Bush presses China on rights

August 8th, 2008 - 12:16 pm ICT by IANS  

Beijing, Aug 8 (DPA) US President George W. Bush pressed Friday China to improve its human rights record, as he began a four-day visit during which he is scheduled to hold talks with the Chinese president and attend the Olympic opening ceremony. In a speech early Friday at the opening of a new US embassy building here, Bush said both sides should “continue to be candid about our belief that all people should have the freedom to say what they think and worship as they choose.”

“We strongly believe societies which allow the free expression of ideas tend to be the most prosperous and the most peaceful,” he said.

His remarks followed a speech in Bangkok Thursday criticising China’s lack of political and religious freedom.

Bush said in Bangkok that the US stood “in firm opposition to China’s detention of political dissidents, human rights advocates and religious activists.”

He said he was “optimistic” about China’s future, predicting that political change was inevitable in the wake of its economic takeoff.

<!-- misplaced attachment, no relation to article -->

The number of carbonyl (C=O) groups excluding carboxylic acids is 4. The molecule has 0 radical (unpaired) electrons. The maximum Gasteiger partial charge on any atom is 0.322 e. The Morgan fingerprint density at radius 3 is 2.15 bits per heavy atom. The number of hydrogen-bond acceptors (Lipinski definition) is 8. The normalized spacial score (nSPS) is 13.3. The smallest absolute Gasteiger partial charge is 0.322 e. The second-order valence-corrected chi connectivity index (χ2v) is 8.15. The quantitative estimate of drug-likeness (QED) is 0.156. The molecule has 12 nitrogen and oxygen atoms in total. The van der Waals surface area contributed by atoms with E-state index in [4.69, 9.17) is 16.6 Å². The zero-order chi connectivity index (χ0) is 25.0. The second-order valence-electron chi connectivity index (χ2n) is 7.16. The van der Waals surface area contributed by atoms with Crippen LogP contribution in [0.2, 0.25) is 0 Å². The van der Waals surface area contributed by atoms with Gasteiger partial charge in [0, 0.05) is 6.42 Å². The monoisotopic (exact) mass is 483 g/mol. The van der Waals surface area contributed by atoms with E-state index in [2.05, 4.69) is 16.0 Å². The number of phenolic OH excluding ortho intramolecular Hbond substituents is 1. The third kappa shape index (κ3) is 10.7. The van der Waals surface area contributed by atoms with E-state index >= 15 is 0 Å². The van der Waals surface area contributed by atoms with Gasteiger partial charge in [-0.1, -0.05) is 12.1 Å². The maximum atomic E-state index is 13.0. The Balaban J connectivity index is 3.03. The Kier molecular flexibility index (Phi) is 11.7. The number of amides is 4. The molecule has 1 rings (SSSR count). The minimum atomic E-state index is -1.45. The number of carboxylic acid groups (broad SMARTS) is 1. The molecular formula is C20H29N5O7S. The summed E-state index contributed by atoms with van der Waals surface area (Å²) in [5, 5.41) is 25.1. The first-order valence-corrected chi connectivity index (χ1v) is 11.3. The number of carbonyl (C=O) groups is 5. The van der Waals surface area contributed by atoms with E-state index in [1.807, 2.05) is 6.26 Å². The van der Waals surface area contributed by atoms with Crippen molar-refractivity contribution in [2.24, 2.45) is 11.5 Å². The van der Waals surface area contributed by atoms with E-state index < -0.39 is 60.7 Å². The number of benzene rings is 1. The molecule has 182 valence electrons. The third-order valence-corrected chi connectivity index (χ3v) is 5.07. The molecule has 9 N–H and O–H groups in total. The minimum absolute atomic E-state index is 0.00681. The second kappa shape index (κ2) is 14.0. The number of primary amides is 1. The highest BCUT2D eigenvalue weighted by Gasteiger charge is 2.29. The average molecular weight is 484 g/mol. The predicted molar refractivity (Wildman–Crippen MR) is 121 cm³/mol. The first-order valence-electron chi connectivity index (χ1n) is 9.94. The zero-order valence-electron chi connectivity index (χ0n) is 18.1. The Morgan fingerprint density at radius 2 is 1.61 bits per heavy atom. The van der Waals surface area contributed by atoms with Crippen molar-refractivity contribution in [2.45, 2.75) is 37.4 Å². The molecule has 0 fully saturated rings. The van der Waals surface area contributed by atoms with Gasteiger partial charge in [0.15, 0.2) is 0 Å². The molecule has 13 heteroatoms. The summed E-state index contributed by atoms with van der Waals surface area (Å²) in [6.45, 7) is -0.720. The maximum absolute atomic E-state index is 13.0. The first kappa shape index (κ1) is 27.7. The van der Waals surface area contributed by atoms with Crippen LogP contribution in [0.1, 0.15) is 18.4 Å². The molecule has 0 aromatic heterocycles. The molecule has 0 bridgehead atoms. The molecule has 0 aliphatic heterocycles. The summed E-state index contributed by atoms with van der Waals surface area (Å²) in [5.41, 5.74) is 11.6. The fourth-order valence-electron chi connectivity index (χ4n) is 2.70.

Chinese foreign ministry spokesman Qin Gang Thursday reacted to the speech by saying his government “puts people first” and was committed to promoting “basic rights and freedom” for the nation’s 1.3 billion people.

“We firmly oppose any words or acts that interfere in other countries’ internal affairs by using human rights, religion and other issues,” Qin said in a statement.

US journalists travelling with the White House press corps said a plane carrying them to cover Bush’s visit was delayed at Beijing’s main airport for three hours late Thursday after China suddenly revoked their VIP status.

Bush Friday said the US and China had “built a strong relationship, rooted in common interests” and said he would continue working to “build respect and trust” with Chinese leaders.

He was scheduled to meet Chinese President Hu Jintao Friday, before the two presidents are to attend the opening ceremony of the Beijing Olympics in the evening, along with some 80 other heads of state.

Bush also planned to visit a Beijing church and watch a China-US Olympic basketball game Sunday.

Qin appeared to play down Chinese anger over Bush’s Bangkok speech, saying the two nations enjoyed a “broad common interest and a basis for cooperation despite some disputes.”

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